The Clinic for Interactive Media and Internet Disorders (CIMAID) is a specialty clinic within the Division of Adolescent and Young Adult Medicine at Boston Children’s Hospital. Led by Michael Rich, MD, MPH and Michael Tsappis, MD, CIMAID is a multi-disciplinary team that evaluates and treats children, adolescents, and young adults whose excessive online activities have caused problems with sleep, school, social functioning, physical health, and mental health.
The CIMAID team accepts referrals of young people experiencing negative consequences of problematic media and technology use, supporting them to adopt and sustain healthy lifestyles and behaviors.
Referring a Patient / Requesting an Appointment
We accept patient referrals from clinicians and appointment requests directly from parents and guardians. To make a request, please download and complete this intake form and return to email@example.com. We can also be reached by fax at 617-730-0004.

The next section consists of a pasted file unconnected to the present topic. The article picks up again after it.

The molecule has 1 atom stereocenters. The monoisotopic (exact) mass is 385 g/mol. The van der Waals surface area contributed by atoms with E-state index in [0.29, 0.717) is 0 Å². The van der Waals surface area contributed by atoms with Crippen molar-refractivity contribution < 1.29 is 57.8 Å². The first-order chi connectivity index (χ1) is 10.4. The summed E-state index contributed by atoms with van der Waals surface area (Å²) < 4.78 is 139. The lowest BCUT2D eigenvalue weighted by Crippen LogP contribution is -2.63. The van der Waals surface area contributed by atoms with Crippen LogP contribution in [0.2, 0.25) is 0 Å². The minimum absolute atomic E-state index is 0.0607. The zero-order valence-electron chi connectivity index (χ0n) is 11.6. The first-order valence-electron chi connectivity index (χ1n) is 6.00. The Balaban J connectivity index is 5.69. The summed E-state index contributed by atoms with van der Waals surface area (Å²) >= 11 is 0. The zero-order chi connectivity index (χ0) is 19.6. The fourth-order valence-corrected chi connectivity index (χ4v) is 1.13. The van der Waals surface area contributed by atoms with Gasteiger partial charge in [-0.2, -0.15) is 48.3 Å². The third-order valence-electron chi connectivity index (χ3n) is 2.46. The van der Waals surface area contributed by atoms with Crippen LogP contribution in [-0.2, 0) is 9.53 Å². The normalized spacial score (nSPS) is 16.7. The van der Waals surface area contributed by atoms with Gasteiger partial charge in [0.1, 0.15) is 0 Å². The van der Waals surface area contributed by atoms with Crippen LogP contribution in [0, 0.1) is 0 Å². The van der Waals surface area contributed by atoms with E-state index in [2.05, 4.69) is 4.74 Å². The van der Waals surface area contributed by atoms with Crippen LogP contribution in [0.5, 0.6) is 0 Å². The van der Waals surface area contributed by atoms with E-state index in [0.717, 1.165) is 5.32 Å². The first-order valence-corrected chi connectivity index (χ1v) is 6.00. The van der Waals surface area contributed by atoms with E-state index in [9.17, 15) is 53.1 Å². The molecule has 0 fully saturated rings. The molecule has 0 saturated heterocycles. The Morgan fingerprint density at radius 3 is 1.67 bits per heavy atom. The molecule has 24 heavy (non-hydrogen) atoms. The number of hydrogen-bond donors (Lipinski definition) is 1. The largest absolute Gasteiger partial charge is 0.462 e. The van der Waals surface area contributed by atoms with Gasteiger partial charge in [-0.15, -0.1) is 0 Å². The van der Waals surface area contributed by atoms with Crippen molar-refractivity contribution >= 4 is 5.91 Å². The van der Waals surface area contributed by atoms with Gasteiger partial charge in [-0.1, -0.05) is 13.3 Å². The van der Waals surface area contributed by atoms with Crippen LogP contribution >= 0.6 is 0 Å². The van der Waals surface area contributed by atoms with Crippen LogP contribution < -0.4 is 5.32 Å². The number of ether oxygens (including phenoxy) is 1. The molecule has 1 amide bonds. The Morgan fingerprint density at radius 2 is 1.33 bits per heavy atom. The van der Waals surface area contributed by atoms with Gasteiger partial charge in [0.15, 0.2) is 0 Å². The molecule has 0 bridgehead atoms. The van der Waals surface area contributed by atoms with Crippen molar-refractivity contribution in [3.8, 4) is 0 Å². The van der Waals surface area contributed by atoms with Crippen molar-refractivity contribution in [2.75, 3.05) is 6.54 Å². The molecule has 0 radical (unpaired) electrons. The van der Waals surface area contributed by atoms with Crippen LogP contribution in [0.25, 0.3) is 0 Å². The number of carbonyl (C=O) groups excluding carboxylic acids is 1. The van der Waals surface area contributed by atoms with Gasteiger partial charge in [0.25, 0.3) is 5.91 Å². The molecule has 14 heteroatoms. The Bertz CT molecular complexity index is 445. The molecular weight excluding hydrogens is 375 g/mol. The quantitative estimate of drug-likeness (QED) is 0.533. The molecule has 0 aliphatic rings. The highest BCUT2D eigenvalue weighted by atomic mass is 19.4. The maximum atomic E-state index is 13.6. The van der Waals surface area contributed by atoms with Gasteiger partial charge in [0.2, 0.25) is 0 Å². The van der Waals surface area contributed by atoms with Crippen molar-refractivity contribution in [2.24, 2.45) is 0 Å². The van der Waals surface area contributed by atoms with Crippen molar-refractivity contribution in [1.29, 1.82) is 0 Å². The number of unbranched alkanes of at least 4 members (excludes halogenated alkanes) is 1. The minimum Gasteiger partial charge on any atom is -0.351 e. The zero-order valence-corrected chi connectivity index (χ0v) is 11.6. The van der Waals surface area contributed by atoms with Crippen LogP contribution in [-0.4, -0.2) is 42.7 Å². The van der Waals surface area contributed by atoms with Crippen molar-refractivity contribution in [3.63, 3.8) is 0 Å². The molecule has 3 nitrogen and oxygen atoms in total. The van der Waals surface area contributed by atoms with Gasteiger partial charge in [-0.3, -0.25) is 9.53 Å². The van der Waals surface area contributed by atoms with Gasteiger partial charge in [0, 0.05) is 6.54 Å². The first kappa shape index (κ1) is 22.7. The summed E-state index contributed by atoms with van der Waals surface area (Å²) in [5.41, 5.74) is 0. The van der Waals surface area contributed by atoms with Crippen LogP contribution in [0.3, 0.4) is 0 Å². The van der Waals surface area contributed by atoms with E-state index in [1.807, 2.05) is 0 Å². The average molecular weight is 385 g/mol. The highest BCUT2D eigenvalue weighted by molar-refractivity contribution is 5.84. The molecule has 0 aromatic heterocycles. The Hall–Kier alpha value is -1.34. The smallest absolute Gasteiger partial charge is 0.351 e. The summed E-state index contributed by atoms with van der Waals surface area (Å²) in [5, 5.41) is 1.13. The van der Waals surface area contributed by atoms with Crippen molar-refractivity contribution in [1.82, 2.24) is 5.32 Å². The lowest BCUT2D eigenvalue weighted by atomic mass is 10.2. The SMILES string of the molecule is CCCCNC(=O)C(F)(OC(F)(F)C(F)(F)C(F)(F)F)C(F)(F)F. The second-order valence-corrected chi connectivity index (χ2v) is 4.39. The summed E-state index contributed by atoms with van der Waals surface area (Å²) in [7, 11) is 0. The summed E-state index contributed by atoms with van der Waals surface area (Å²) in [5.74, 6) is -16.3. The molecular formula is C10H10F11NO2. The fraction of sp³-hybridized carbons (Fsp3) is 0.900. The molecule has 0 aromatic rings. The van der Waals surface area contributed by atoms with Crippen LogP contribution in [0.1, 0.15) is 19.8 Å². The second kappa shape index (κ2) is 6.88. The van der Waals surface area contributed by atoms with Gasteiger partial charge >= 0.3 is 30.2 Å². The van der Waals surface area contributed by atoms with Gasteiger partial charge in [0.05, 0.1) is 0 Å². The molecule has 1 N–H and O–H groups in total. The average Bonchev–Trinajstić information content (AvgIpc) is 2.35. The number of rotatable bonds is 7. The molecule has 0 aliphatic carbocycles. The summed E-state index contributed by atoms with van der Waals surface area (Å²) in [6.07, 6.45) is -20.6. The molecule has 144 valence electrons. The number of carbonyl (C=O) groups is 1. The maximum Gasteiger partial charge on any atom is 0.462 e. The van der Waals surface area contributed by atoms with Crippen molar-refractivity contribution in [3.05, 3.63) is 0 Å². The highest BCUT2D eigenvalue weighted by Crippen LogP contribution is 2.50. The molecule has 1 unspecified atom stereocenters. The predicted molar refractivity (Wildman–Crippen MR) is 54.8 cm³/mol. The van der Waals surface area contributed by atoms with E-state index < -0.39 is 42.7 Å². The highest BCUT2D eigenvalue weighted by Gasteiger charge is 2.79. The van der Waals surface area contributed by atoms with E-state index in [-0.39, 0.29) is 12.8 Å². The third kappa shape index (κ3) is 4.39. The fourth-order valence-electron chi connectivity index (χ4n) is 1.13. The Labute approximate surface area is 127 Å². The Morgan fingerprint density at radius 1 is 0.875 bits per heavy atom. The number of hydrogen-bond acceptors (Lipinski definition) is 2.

Problematic Interactive Media Use (PIMU)
It is estimated that 1.5-2.1 million adolescents in the United States experience disordered use of interactive media and technology that results in negative consequences to their social and mental wellbeing and academic outcomes. These problematic use profiles are often referred to by different terms, including gaming addiction, problematic internet use, pornography addiction, or internet addiction, among others.
The term “problematic interactive media use,” or PIMU, was coined by the clinical team at the Clinic for Interactive Media and Internet Disorders at Boston Children’s Hospital to capture the full spectrum of problematic usage of digital media and technology, including – but not limited to – video games, information-seeking, binge-watching, pornography overuse, and use of social media.
Children and teens experiencing PIMU may also experience other conditions, including Attention Deficit and Hyperactivity Disorder (or ADHD), social anxiety, generalized anxiety, depression, and substance use disorders . More research is needed to understand the extent to which the problematic media use causes these challenges versus these issues driving increased media use.
Learn more about PIMU in our guide on this topic.
Our Clinician’s toolkit contains research, anticipatory guidance, and patient education materials to help you to talk with your patients about the effects of media on their health, support your patients in building healthy media habits, and identify your patients’ problematic media use behaviors.
Go to the Clinician’s Toolkit